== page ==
And the rest of the economy could follow.

By Gillie Houston
Updated May 24, 2017
Restaurant Recession and the Economy
Credit: © Ingo Jezierski / Getty Images

Recent economic assessments hint at bad news for the restaurant industry. A group of analysts argue that the food service sector is heading toward a recession—so what does that mean for the rest of the economy?

According to Business Insider, this week investment banking firm Stifel made a call to investors in which it indicated an anticipated downturn in restaurant sales. And apparently as the restaurant industry goes, so goes the larger economy. Because the way consumers spend at restaurants typically reflects how they are spending on all consumer goods, restaurant trends have often been reflective or predictive of what else is going on in the financial world.

According to Stifel's report, the 1.5-2 percent "deceleration of restaurant industry comps across all categories" during their second quarter of 2016 "reflects the start of a U.S. Restaurant Recession—which may also represent a harbinger to a U.S. recession in early 2017." The firm also points out that "Restaurants have historically led the marker lower during the 3-to-6-month periods prior to the start of the prior three U.S. recessions." In a nutshell: When restaurants start to go down, the rest of the economy probably isn't too far along.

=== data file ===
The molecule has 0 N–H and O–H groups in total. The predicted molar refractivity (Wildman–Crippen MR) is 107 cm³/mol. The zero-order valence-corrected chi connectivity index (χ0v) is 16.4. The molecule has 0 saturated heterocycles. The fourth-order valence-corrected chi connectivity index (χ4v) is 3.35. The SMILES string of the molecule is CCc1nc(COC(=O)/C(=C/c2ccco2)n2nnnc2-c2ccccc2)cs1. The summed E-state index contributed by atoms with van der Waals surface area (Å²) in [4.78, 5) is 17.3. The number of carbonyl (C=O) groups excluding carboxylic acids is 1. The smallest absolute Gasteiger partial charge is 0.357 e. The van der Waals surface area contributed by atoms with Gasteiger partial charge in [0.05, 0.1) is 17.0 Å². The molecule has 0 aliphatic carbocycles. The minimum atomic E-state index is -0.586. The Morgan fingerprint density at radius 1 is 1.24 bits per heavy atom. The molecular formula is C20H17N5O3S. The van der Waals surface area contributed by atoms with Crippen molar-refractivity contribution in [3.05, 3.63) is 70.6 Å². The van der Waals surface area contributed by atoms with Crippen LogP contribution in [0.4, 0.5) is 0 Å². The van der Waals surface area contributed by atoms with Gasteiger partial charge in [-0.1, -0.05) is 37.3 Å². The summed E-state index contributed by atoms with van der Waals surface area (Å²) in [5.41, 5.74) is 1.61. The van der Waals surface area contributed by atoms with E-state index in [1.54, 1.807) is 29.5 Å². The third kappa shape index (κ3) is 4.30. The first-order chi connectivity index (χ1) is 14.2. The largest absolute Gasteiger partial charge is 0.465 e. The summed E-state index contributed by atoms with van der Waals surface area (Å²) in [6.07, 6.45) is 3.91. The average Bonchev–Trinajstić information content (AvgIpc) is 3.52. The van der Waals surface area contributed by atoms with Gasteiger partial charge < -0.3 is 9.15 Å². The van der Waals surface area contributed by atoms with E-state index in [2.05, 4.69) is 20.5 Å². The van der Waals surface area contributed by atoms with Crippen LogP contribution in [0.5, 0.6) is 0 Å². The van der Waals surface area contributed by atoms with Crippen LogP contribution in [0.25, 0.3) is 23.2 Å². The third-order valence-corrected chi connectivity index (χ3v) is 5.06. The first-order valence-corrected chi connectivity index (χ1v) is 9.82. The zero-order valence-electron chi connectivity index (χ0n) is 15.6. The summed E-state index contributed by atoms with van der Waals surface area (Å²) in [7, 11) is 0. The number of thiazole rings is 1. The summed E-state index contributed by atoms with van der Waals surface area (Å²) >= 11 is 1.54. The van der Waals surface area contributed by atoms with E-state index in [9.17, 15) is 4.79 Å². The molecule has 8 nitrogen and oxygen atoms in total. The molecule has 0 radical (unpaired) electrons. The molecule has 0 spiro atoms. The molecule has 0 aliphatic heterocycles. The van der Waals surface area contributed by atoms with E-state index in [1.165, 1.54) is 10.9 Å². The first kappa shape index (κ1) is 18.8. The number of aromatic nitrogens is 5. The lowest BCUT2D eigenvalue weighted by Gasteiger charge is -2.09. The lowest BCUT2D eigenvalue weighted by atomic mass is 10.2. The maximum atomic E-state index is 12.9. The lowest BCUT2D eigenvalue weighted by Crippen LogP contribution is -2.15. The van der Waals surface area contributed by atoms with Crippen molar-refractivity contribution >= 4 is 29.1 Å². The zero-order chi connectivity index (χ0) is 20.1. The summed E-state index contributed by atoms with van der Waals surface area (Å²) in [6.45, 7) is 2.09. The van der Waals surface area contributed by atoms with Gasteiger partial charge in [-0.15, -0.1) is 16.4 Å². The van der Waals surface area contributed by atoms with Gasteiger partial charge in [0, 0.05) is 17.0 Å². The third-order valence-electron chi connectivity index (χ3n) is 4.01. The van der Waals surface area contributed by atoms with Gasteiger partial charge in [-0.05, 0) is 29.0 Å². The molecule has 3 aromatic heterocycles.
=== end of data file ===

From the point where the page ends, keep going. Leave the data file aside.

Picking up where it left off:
Stifel even goes so far as to call restaurant industry sales the "Canary that Lays the Recession Egg," and says that the current decline in sales is likely due to a number of factors, including economic uncertainty, the current political state, terrorism, social unrest, and more. Due to this gloomy outlook for restaurants, Stifel anticipates a 20 percent drop in restaurant stocks over the next half of 2016, which would reflect similar stock declines following the previous recessions in the United States.

Though restaurant sales boomed over 2015 due to lower gas prices and higher economic confidence, but Stifel warns that one day soon restaurant business will start plummeting and maybe, just maybe, the rest of the economy will go with it.